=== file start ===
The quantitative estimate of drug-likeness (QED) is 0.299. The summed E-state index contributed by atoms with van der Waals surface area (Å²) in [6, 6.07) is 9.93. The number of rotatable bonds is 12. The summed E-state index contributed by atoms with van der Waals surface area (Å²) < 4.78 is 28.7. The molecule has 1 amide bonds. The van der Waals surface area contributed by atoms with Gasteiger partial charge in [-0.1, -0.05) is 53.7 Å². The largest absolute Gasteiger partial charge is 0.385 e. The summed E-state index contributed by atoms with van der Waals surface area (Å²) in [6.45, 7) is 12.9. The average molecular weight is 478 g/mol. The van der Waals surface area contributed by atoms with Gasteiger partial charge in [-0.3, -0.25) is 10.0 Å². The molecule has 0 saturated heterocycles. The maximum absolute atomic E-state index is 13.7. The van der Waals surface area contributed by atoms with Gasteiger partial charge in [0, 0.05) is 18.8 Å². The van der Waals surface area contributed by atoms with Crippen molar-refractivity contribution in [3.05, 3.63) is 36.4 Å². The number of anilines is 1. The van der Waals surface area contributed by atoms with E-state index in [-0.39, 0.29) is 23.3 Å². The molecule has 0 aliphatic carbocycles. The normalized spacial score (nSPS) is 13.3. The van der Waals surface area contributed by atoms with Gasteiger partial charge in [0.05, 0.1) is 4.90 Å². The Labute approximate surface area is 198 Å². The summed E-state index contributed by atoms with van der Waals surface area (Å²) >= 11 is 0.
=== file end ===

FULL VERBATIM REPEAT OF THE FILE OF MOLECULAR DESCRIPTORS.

The quantitative estimate of drug-likeness (QED) is 0.299. The summed E-state index contributed by atoms with van der Waals surface area (Å²) in [6, 6.07) is 9.93. The number of rotatable bonds is 12. The summed E-state index contributed by atoms with van der Waals surface area (Å²) < 4.78 is 28.7. The molecule has 1 amide bonds. The van der Waals surface area contributed by atoms with Gasteiger partial charge in [-0.1, -0.05) is 53.7 Å². The largest absolute Gasteiger partial charge is 0.385 e. The summed E-state index contributed by atoms with van der Waals surface area (Å²) in [6.45, 7) is 12.9. The average molecular weight is 478 g/mol. The van der Waals surface area contributed by atoms with Gasteiger partial charge in [-0.3, -0.25) is 10.0 Å². The molecule has 0 saturated heterocycles. The maximum absolute atomic E-state index is 13.7. The van der Waals surface area contributed by atoms with Gasteiger partial charge in [0, 0.05) is 18.8 Å². The van der Waals surface area contributed by atoms with Crippen molar-refractivity contribution in [3.05, 3.63) is 36.4 Å². The number of anilines is 1. The van der Waals surface area contributed by atoms with E-state index in [-0.39, 0.29) is 23.3 Å². The molecule has 0 aliphatic carbocycles. The normalized spacial score (nSPS) is 13.3. The van der Waals surface area contributed by atoms with Gasteiger partial charge in [0.05, 0.1) is 4.90 Å². The Labute approximate surface area is 198 Å². The summed E-state index contributed by atoms with van der Waals surface area (Å²) >= 11 is 0.